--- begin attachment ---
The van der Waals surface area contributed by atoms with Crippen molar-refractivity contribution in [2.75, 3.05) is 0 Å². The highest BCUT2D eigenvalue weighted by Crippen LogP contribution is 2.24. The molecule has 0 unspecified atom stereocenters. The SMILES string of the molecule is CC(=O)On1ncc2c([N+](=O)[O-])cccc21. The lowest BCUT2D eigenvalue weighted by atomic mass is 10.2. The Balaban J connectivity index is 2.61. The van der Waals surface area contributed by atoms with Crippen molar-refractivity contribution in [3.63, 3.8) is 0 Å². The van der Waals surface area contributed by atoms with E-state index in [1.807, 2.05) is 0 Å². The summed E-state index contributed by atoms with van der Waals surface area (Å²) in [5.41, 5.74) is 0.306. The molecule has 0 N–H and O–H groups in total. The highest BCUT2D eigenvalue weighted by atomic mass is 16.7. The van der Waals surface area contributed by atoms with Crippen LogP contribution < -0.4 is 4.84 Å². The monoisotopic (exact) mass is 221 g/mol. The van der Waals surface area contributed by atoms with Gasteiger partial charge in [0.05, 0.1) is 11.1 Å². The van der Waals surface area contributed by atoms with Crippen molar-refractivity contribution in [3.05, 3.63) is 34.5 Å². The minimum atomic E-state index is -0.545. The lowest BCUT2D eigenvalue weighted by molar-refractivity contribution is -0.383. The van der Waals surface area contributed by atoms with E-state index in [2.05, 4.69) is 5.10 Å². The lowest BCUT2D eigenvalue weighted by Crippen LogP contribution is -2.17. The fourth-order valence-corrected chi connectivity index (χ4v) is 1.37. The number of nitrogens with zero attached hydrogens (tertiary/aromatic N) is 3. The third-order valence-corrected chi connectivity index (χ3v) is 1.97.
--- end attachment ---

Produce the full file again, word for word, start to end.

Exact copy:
The van der Waals surface area contributed by atoms with Crippen molar-refractivity contribution in [2.75, 3.05) is 0 Å². The highest BCUT2D eigenvalue weighted by Crippen LogP contribution is 2.24. The molecule has 0 unspecified atom stereocenters. The SMILES string of the molecule is CC(=O)On1ncc2c([N+](=O)[O-])cccc21. The lowest BCUT2D eigenvalue weighted by atomic mass is 10.2. The Balaban J connectivity index is 2.61. The van der Waals surface area contributed by atoms with Crippen molar-refractivity contribution in [3.63, 3.8) is 0 Å². The van der Waals surface area contributed by atoms with E-state index in [1.807, 2.05) is 0 Å². The summed E-state index contributed by atoms with van der Waals surface area (Å²) in [5.41, 5.74) is 0.306. The molecule has 0 N–H and O–H groups in total. The highest BCUT2D eigenvalue weighted by atomic mass is 16.7. The van der Waals surface area contributed by atoms with Crippen LogP contribution < -0.4 is 4.84 Å². The monoisotopic (exact) mass is 221 g/mol. The van der Waals surface area contributed by atoms with Gasteiger partial charge in [0.05, 0.1) is 11.1 Å². The van der Waals surface area contributed by atoms with Crippen molar-refractivity contribution in [3.05, 3.63) is 34.5 Å². The minimum atomic E-state index is -0.545. The lowest BCUT2D eigenvalue weighted by molar-refractivity contribution is -0.383. The van der Waals surface area contributed by atoms with E-state index in [2.05, 4.69) is 5.10 Å². The lowest BCUT2D eigenvalue weighted by Crippen LogP contribution is -2.17. The fourth-order valence-corrected chi connectivity index (χ4v) is 1.37. The number of nitrogens with zero attached hydrogens (tertiary/aromatic N) is 3. The third-order valence-corrected chi connectivity index (χ3v) is 1.97.